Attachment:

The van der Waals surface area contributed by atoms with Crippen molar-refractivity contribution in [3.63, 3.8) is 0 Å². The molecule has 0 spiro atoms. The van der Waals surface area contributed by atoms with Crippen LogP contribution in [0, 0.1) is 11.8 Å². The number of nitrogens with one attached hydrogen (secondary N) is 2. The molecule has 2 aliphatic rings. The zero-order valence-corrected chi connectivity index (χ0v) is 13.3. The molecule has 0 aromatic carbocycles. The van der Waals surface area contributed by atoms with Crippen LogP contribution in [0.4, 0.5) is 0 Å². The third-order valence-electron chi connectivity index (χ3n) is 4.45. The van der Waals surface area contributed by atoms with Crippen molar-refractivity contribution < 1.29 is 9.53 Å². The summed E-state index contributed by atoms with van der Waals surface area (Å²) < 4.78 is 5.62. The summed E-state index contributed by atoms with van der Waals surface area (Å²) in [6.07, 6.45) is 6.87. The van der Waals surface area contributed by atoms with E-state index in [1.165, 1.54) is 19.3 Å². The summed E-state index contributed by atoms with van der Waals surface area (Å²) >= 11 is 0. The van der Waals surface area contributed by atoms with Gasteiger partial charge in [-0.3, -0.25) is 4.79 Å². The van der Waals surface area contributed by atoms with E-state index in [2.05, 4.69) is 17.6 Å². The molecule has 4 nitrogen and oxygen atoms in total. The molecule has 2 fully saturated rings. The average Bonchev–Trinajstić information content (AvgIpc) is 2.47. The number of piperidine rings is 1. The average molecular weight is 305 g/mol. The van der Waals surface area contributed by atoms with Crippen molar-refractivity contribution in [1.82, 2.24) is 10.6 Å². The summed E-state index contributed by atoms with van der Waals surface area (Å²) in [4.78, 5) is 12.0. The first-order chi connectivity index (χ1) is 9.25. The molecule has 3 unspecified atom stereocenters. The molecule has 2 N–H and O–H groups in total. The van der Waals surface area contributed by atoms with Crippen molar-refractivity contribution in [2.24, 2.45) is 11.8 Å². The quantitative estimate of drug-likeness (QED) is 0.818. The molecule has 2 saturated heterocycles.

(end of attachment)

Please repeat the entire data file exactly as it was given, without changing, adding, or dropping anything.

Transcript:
The van der Waals surface area contributed by atoms with Crippen molar-refractivity contribution in [3.63, 3.8) is 0 Å². The molecule has 0 spiro atoms. The van der Waals surface area contributed by atoms with Crippen LogP contribution in [0, 0.1) is 11.8 Å². The number of nitrogens with one attached hydrogen (secondary N) is 2. The molecule has 2 aliphatic rings. The zero-order valence-corrected chi connectivity index (χ0v) is 13.3. The molecule has 0 aromatic carbocycles. The van der Waals surface area contributed by atoms with Crippen LogP contribution in [0.4, 0.5) is 0 Å². The third-order valence-electron chi connectivity index (χ3n) is 4.45. The van der Waals surface area contributed by atoms with Crippen molar-refractivity contribution < 1.29 is 9.53 Å². The summed E-state index contributed by atoms with van der Waals surface area (Å²) < 4.78 is 5.62. The summed E-state index contributed by atoms with van der Waals surface area (Å²) in [6.07, 6.45) is 6.87. The van der Waals surface area contributed by atoms with E-state index in [1.165, 1.54) is 19.3 Å². The summed E-state index contributed by atoms with van der Waals surface area (Å²) >= 11 is 0. The van der Waals surface area contributed by atoms with Gasteiger partial charge in [-0.3, -0.25) is 4.79 Å². The van der Waals surface area contributed by atoms with E-state index in [2.05, 4.69) is 17.6 Å². The molecule has 4 nitrogen and oxygen atoms in total. The molecule has 2 fully saturated rings. The average Bonchev–Trinajstić information content (AvgIpc) is 2.47. The number of piperidine rings is 1. The average molecular weight is 305 g/mol. The van der Waals surface area contributed by atoms with Crippen molar-refractivity contribution in [1.82, 2.24) is 10.6 Å². The summed E-state index contributed by atoms with van der Waals surface area (Å²) in [4.78, 5) is 12.0. The first-order chi connectivity index (χ1) is 9.25. The molecule has 3 unspecified atom stereocenters. The molecule has 2 N–H and O–H groups in total. The van der Waals surface area contributed by atoms with Crippen molar-refractivity contribution in [2.24, 2.45) is 11.8 Å². The quantitative estimate of drug-likeness (QED) is 0.818. The molecule has 2 saturated heterocycles.